Review

Memory Suppressor Genes: Inhibitory Constraints on the Storage of Long-Term Memory

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Science  16 Jan 1998:
Vol. 279, Issue 5349, pp. 338-341
DOI: 10.1126/science.279.5349.338

Abstract

Synaptic plasticity, the ability of neurons to alter the strength of their synaptic connections with activity and experience, is thought to play a critical role in memory storage. Molecular studies of gene expression during long-lasting synaptic plasticity related to memory storage initially focused on the identification of positive regulators. More recent work has revealed that the establishment of long-lasting synaptic plasticity and long-term memory also requires the removal of inhibitory constraints. By analogy to tumor supressor genes, which restrain cell proliferation, we propose that these inhibitory constraints on memory storage, which restrain synapse growth, be termed memory suppressor genes.

Experience-dependent changes in the strength of neuronal connections are thought to play a critical role in memory storage and in the fine tuning of synaptic connections during the late stages of neural development. Recently, it has been possible to gain some molecular insights into the synaptic plasticity related to memory storage. These studies have revealed a surprising finding: Long-lasting forms of synaptic plasticity require not only the activation of positive regulatory mechanisms that favor memory storage but also the removal of inhibitory constraints that prevent memory storage. The importance of negative regulatory mechanisms for memory storage invites comparison once again between the study of memory and that of cellular differentiation, growth, and oncogenesis. On the basis of this comparison, we use the term “memory suppressor genes” to describe those genes whose products inhibit memory storage.

The initial molecular studies of development and tumor formation focused on positive regulators of growth: dominantly active oncogenes, such as src, whose protein products stimulate cell division (1). These oncogenes were originally identified as genes carried by retroviruses that cause cell transformation. The cellular progenitors of these retroviral oncogenes, the proto-oncogenes, were discovered to be parts of normal cellular signaling pathways required for growth and differentiation, and mutation or misexpression of proto-oncogenes contributes to a variety of human malignancies.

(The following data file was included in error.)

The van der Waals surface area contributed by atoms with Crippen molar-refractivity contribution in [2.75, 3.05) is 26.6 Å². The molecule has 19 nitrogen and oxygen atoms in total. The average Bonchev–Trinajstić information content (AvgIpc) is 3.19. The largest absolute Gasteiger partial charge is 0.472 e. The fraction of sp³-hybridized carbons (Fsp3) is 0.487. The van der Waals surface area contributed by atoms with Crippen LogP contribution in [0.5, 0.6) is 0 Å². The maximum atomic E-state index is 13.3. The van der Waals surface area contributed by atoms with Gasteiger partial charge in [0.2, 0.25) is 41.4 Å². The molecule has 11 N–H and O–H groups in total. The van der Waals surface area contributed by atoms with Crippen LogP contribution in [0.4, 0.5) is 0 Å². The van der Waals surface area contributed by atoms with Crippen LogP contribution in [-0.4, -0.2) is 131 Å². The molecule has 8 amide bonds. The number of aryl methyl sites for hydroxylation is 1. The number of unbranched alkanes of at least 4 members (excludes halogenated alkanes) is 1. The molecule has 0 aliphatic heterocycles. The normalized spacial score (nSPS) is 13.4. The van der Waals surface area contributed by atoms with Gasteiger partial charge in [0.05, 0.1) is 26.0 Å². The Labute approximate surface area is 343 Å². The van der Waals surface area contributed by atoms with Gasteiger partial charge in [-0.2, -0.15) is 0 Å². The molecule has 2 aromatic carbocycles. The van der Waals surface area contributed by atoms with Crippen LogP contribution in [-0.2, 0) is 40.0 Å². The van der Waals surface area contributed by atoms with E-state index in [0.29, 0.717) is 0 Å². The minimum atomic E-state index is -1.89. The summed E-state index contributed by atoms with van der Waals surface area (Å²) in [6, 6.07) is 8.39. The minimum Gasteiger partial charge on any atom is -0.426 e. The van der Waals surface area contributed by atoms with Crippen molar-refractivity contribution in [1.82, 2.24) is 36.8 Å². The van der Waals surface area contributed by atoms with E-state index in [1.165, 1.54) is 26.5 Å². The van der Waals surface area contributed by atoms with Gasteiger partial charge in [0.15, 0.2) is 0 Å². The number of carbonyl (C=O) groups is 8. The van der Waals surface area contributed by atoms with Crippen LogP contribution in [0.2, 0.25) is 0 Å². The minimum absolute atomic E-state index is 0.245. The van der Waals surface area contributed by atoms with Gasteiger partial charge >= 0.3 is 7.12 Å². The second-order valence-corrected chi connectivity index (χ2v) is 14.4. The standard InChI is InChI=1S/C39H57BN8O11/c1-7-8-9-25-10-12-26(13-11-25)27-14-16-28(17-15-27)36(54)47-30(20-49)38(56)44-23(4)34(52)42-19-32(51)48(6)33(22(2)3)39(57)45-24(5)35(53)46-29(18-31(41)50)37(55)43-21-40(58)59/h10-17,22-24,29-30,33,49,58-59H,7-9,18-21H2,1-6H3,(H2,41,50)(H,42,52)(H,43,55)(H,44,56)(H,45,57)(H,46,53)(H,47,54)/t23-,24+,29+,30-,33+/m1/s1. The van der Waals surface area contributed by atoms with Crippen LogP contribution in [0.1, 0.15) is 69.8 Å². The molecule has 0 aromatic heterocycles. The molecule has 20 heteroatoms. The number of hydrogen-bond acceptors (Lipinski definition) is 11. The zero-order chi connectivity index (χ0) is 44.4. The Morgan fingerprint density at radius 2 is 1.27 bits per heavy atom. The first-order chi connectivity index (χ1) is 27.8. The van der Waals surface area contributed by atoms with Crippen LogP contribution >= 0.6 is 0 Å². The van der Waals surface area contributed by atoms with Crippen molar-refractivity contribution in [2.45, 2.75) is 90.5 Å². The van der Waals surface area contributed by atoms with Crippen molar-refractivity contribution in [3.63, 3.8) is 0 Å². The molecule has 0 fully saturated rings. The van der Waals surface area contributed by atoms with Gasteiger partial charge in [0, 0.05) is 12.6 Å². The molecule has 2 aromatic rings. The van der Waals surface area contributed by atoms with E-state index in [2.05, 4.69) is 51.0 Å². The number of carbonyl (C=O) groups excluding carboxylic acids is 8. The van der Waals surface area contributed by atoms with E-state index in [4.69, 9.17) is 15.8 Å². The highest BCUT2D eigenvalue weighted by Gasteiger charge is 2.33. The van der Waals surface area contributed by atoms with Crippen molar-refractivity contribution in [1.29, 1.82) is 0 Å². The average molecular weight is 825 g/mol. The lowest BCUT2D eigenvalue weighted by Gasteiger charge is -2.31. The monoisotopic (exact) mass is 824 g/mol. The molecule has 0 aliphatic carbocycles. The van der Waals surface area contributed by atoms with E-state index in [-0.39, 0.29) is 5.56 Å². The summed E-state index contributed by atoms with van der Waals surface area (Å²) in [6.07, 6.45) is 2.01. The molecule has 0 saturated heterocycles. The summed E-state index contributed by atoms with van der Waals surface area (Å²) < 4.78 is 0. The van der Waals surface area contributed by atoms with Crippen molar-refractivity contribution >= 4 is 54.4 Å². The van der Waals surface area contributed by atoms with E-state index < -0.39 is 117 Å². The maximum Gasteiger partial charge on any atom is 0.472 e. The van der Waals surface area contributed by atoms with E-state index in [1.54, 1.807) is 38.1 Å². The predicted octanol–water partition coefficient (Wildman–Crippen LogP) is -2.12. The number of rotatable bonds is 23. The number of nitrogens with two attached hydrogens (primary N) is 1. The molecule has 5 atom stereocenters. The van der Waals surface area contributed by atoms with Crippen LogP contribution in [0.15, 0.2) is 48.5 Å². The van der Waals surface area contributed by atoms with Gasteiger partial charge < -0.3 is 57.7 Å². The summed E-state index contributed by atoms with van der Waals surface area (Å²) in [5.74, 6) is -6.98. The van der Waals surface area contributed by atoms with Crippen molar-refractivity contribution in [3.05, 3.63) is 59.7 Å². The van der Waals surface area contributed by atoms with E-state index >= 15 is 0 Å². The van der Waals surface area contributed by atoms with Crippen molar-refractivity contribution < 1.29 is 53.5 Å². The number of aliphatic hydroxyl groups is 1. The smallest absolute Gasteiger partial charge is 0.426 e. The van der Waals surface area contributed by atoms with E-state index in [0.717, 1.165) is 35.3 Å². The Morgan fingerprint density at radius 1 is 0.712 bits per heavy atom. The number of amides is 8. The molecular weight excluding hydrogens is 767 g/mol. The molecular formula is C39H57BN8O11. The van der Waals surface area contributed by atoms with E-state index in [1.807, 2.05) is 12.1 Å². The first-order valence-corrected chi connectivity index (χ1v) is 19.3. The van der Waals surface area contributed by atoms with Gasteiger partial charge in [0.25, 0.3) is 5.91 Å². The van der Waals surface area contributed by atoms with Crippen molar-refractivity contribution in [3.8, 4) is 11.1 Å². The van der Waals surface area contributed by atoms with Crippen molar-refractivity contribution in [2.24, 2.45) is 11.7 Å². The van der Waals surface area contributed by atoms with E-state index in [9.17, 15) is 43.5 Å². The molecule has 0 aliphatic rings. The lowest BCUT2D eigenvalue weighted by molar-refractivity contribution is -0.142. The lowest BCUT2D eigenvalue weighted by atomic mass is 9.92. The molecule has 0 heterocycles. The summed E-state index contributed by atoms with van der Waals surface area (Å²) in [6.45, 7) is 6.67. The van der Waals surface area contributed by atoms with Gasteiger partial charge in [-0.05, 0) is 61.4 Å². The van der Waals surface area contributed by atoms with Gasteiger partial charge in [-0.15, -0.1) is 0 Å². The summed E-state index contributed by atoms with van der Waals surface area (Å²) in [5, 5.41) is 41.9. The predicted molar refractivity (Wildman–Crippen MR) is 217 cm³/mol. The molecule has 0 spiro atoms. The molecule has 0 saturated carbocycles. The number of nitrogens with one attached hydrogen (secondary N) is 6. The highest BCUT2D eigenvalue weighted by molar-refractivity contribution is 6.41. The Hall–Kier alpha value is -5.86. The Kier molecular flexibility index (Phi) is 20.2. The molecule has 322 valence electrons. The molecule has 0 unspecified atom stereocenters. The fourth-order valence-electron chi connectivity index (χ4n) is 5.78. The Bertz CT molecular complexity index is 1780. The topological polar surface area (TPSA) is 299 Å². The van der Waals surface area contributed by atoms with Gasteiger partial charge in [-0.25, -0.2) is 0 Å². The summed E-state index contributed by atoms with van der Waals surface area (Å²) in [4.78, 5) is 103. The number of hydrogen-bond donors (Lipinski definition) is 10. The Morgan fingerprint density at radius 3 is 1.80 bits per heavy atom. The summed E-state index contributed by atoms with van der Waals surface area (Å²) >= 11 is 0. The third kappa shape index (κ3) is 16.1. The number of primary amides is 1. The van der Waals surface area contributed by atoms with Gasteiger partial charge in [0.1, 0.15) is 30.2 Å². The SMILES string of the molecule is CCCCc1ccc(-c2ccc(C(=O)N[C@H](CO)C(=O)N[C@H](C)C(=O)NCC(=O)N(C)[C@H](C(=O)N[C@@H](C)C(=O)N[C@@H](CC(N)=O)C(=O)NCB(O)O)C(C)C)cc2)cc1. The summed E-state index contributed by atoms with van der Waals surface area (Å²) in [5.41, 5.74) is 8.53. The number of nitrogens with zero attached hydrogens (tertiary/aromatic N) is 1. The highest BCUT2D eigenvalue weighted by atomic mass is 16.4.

It was only after transforming, dominantly acting oncogenes had been well documented that biologists turned their attention to the molecular characterization of recessive mutations: tumor suppressor genes, whose products normally restrain growth. Henry Harris used somatic cell genetics to demonstrate that a malignant phenotype could be suppressed by fusion of a cancer cell with a normal cell and that reversion to malignancy was associated with chromosomal loss (2). The first genetic model describing a role for tumor suppressor genes in human disease came in 1971 with Alfred Knudson's remarkable study of retinoblastoma, a rare cancer with both sporadic and childhood forms (3). Knudson proposed a simple model for the two forms of this disease, according to which two distinct genetic alterations or mutational “hits” in the same target are required. The implication of this hypothesis was that malignancies occur as a consequence of loss or inactivation of both alleles (loss of heterozygosity) at a locus responsible for regulating normal growth and development. This idea suggested to Knudson that these genes normally suppress malignancies and, therefore, act as “anti-oncogenes” or tumor suppressor genes. Knudson's formulation laid the groundwork for the molecular characterization of tumor suppressor genes. We now know, for example, that more than half of all human tumors have mutations that inactivate the tumor suppressor gene p53, whose protein product is a nuclear phosphoprotein that, like wild-type retinoblastoma proteins, restrains growth (1).

The importance of negative regulatory mechanisms extends beyond growth and tumorogenesis to include many points in the normal development of the embryo. For example, Spemann's organizer induces neural tissue inXenopus embryos, not by releasing positive inducers of neural cell fate, but rather by releasing inhibitory substances. These diffusible molecules, such as noggin and chordin, antagonize the action of a potent inducer of epidermal cell fate, bone morphogen protein 4 (4). Later in development the transcriptional regulation of neuron-specific genes, such as SCG10 and synapsin I, appears to be mediated by a factor that binds to acis-acting silencer element and represses transcription of these genes in nonneuronal cells (5). Finally, inhibitory mechanisms are crucial in axon outgrowth and guidance during the later development of neuronal connections (6).

Like the study of development and oncogenesis, the early molecular studies of long-term memory and synaptic plasticity also focused on positive regulators. Studies of long-term potentiation (LTP) in the mammalian hippocampus (7, 8), long-term facilitation at the sensory-motor neuron synapse of the gill-withdrawal reflex in Aplysia (Fig. 1) (9, 10), and odor avoidance conditioning in Drosophila(11, 12) have revealed that the synaptic plasticity related to memory storage recruits a variety of protein kinase signaling cascades and positive regulators of transcription such as cyclic adenosine monophosphate (cAMP) response element–binding protein 1 (CREB1) and C/EBP. Activation of these positive regulators is important in the consolidation of short-term memory into long-term memory storage.

Figure 1